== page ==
This post has been written by Mohammed Rahman, Commercial Property Solicitor for BMTC Law – it seeks to look at the rent payment position where both parties are hoping to keep the lease ‘alive.’ It does not deal with default and termination of a lease, which we will deal with in a later article.
Helping your Cash flow
As all businesses seek to manage cash flow during the Covid-19 crisis over the coming weeks and months, commercial tenants could look at how and when they make their payments of annual rent to their landlords.
Shortening the rent payment period, or offering a reduced rent
To avoid being in breach of their lease terms, a tenant should never not pay the rent without communicating with the Landlord first. They should seek prior agreement with their landlord, and decide to offer monthly as opposed to quarterly rental payments, and/or a reduced rent.
This means that less cash needs to be found for each payment, allowing a tenant a little breathing space to assess how their business is going to fare over the next few months.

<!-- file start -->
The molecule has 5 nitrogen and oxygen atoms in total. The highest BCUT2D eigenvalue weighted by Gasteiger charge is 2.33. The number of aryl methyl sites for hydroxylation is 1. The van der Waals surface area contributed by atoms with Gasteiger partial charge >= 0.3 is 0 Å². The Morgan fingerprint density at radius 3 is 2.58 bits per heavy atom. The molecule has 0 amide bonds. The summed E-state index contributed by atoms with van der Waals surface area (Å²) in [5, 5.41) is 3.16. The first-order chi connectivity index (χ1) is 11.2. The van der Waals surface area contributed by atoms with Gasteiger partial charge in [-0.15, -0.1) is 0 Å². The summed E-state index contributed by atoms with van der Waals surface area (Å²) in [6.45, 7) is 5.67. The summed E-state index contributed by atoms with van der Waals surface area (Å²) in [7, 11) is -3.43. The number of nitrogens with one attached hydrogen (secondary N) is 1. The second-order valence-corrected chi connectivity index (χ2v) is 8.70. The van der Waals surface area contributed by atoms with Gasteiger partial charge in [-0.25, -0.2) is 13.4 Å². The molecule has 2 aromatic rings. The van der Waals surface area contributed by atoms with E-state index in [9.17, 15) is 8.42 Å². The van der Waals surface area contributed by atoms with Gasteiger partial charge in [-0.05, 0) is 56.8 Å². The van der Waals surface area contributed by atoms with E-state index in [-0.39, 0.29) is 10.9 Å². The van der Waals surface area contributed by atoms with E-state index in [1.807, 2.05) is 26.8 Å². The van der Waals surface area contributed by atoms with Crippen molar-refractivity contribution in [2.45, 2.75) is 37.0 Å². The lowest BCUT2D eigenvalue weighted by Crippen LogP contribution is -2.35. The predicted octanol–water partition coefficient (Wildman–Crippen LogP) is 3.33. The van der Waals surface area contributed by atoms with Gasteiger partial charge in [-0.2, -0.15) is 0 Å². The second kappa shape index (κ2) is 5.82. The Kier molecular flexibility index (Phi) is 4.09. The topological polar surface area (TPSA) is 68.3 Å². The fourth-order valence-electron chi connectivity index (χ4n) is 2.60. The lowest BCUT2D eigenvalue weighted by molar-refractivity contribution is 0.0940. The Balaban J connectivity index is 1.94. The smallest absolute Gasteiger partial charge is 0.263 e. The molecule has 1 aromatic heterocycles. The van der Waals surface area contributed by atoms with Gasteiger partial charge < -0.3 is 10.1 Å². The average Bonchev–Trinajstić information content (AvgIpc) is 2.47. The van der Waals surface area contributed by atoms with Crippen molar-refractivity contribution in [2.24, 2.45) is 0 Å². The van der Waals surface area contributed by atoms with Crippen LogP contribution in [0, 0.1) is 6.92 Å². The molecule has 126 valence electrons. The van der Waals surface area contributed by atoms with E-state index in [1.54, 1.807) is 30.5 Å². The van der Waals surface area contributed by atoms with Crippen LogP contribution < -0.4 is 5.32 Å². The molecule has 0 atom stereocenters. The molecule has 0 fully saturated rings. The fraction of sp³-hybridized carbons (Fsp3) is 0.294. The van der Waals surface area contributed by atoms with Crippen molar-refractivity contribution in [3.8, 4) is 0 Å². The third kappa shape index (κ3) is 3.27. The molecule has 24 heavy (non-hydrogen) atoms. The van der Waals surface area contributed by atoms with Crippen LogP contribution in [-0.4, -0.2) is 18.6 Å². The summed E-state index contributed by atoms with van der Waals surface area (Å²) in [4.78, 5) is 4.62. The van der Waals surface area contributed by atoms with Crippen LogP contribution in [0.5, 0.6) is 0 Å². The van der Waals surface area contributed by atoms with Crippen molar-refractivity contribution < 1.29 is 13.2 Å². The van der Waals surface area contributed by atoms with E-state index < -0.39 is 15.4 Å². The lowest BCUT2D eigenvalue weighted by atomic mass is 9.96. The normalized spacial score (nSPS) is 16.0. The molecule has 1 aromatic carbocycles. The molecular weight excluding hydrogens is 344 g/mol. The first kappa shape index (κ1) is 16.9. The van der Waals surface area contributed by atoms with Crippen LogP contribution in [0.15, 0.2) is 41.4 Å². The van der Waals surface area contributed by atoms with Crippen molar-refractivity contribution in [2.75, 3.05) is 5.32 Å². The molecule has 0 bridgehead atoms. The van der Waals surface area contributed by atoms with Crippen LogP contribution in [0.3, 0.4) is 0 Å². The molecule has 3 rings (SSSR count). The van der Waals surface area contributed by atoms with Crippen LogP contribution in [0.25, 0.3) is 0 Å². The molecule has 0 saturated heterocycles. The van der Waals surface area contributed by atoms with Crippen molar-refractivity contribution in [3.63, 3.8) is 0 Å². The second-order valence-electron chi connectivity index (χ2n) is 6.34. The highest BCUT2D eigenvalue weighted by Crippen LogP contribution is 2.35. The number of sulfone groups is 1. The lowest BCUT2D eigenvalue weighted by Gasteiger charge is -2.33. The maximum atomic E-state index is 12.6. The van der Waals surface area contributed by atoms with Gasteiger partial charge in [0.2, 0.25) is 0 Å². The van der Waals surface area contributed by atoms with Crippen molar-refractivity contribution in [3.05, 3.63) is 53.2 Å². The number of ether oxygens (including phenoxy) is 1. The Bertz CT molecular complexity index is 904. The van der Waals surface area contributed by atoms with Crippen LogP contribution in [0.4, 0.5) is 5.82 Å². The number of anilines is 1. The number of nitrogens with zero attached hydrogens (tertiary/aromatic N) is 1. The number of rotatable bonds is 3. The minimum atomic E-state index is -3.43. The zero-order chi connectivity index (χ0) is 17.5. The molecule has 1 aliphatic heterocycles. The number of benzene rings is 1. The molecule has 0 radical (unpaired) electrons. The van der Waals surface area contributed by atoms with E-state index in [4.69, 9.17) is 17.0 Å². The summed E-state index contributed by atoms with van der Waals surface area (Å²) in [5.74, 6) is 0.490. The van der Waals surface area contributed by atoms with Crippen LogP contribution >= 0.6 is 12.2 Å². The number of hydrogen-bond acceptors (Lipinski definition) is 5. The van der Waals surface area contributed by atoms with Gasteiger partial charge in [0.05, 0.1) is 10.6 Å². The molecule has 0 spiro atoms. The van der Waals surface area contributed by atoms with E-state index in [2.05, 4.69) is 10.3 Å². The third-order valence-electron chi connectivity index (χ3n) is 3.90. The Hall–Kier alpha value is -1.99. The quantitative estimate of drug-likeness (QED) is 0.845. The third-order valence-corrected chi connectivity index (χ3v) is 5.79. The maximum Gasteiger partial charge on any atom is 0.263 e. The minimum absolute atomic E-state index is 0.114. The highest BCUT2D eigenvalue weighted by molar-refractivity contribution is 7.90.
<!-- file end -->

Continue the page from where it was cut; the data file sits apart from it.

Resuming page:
Put your proposal in writing
Once you have decided what you can offer, speak to or write to your landlord as quickly as possible. Follow any unwritten contact with a clear and simple email or letter setting out how much you can pay, when you will pay and how long you think the arrangement might last.
Keep the position under review
Keep the position under review and keep the lines of communication open with your landlord.
Demonstrate that you are doing all you reasonably can to meet the payment obligations of your lease, by still paying an annual rent – even if through a shortened payment period and/or at a reduced rate, whilst keeping your business afloat.
Commercial landlords – how to respond?
Whilst this post is written primarily from the perspective of advising a commercial tenant, much of our work is also for commercial landlords. The issues are the same, albeit may have different ramifications.
Many landlords will want to keep a good tenant in their premises so as not to give rise to voids.
If a tenant has otherwise been a reliable tenant, concessions that can be agreed now may well serve both parties best in the long run. Landlords should consider noting to their tenants that any/all concessions are agreed without prejudice to the continuing provisions of the lease.
Both landlords and tenants need to ensure that they keep communications open with each other throughout this difficult period.
Disclaimer: This post represents our best interpretation of HM Government’s guidance, where applicable, at the time of our writing. Both the content of the post and any guidance it is based upon will be subject to change.